What are the ways to visualize tomographic images?
In section mode, images can be visualized as axial, sagittal, coronal, or oblique sections, or even as curved sections (also known as multiplanar reformations [MPRs]). Curved MPRs are commonly used to analyze vascular structures on CT or MR angiography.
In volume mode, images can be visualized with the following renderings ( Figure 4-3 ):
- • Maximum intensity projection (MIP): A 2D rendered image is displayed in which the gray scale intensity assigned to each pixel is the maximum of the intensities of all voxels encountered along the projection axis. This is most commonly used when objects of interest are the brightest in the image (e.g., enhancing vessels and osseous or calcified structures).
- • Minimum intensity projection (MinIP): A 2D rendered image is displayed in which the gray scale intensity assigned to each pixel is the minimum of the intensities of all voxels encountered along the projection axis. This is most commonly used when objects of interest are the darkest in the image (e.g., lungs, air-filled tracheobronchial tree, and air-filled bowel).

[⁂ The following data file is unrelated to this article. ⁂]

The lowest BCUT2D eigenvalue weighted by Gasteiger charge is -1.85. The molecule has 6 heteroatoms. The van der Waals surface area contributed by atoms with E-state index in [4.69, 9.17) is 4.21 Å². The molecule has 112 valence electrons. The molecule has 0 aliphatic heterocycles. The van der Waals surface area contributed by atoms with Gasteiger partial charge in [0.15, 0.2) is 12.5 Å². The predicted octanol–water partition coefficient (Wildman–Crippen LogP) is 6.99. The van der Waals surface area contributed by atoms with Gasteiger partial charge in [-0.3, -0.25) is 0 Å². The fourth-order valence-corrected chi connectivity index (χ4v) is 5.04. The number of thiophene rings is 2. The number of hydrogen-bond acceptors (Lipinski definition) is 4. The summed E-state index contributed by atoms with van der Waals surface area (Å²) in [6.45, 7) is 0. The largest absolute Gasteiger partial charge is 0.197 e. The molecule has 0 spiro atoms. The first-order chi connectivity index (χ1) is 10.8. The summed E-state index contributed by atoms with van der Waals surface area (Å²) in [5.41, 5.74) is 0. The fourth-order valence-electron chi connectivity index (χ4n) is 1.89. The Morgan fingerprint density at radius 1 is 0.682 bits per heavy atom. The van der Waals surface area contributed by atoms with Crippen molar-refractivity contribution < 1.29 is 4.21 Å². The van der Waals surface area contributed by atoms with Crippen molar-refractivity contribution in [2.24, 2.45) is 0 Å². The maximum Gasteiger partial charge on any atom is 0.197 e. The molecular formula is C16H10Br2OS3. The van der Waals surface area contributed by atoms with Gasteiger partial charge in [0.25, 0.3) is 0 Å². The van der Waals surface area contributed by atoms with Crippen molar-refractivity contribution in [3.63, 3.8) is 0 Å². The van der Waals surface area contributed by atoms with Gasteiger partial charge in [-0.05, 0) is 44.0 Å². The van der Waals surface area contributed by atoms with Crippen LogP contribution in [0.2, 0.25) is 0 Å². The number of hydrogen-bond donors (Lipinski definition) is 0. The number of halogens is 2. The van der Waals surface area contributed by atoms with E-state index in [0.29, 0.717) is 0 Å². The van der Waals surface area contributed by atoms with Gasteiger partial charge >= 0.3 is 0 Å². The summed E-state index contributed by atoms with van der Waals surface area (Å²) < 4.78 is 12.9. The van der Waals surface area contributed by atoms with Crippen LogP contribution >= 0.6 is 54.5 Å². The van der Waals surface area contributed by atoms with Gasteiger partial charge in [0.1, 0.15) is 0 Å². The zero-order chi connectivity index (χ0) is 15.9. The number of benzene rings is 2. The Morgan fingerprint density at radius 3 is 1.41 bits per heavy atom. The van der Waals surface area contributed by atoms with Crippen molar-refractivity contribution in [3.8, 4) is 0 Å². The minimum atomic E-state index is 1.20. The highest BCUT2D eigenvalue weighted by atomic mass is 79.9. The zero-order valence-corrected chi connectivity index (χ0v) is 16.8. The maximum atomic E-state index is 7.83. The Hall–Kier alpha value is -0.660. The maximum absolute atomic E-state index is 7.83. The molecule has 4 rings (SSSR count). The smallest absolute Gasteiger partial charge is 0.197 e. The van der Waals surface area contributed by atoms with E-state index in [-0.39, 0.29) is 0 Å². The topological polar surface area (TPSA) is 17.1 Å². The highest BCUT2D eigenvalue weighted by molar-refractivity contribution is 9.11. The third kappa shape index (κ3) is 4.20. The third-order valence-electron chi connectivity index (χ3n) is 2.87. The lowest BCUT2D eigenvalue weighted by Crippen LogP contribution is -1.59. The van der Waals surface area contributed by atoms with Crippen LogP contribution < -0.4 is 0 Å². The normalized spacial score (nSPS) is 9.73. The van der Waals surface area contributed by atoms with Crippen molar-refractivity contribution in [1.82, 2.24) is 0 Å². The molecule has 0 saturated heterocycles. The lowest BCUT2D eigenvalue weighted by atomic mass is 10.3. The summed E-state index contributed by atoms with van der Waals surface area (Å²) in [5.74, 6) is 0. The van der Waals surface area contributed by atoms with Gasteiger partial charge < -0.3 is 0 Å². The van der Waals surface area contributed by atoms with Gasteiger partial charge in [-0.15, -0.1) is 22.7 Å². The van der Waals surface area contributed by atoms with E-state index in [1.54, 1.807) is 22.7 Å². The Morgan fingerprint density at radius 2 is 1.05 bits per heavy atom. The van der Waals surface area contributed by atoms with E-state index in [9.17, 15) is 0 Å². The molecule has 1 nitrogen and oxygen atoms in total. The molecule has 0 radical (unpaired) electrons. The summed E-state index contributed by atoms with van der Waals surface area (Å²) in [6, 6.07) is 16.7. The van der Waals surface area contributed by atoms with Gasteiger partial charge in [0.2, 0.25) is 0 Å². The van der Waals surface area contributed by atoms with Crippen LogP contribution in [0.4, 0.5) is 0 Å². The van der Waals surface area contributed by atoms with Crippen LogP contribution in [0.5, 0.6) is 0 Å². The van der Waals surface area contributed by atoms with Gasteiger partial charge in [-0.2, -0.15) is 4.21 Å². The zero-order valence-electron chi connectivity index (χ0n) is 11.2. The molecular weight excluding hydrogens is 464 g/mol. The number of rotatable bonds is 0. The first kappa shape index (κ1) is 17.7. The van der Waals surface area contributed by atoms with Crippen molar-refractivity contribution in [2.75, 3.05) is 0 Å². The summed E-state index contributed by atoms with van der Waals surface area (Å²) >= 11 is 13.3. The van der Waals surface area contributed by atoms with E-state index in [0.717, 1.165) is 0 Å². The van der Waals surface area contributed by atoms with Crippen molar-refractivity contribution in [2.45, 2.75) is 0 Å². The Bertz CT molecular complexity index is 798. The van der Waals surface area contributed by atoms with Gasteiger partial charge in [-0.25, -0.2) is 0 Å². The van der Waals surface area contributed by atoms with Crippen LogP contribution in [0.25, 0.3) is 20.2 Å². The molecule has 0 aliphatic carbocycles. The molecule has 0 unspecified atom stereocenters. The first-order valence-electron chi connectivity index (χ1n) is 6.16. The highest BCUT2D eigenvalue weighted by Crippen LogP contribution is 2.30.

- • Surface-shaded display (SSD): A 2D rendered image of an object surface is displayed. This is infrequently used given the availability of volume rendering techniques.
- • Volume-rendered (VR): A 2D rendered image of an object volume is displayed in which each voxel is assigned a brightness level or color and an opacity value ranging from 0% to 100%, which can be adjusted interactively as desired. The viewpoint is often external to the object of interest, although it can also be located internal to the object of interest to create virtual endoscopic (also called endoluminal or “fly through”) images. Virtual endoscopy is commonly used in virtual CT colonoscopy to visualize the large bowel and also in virtual CT bronchoscopy to visualize the tracheobronchial tree.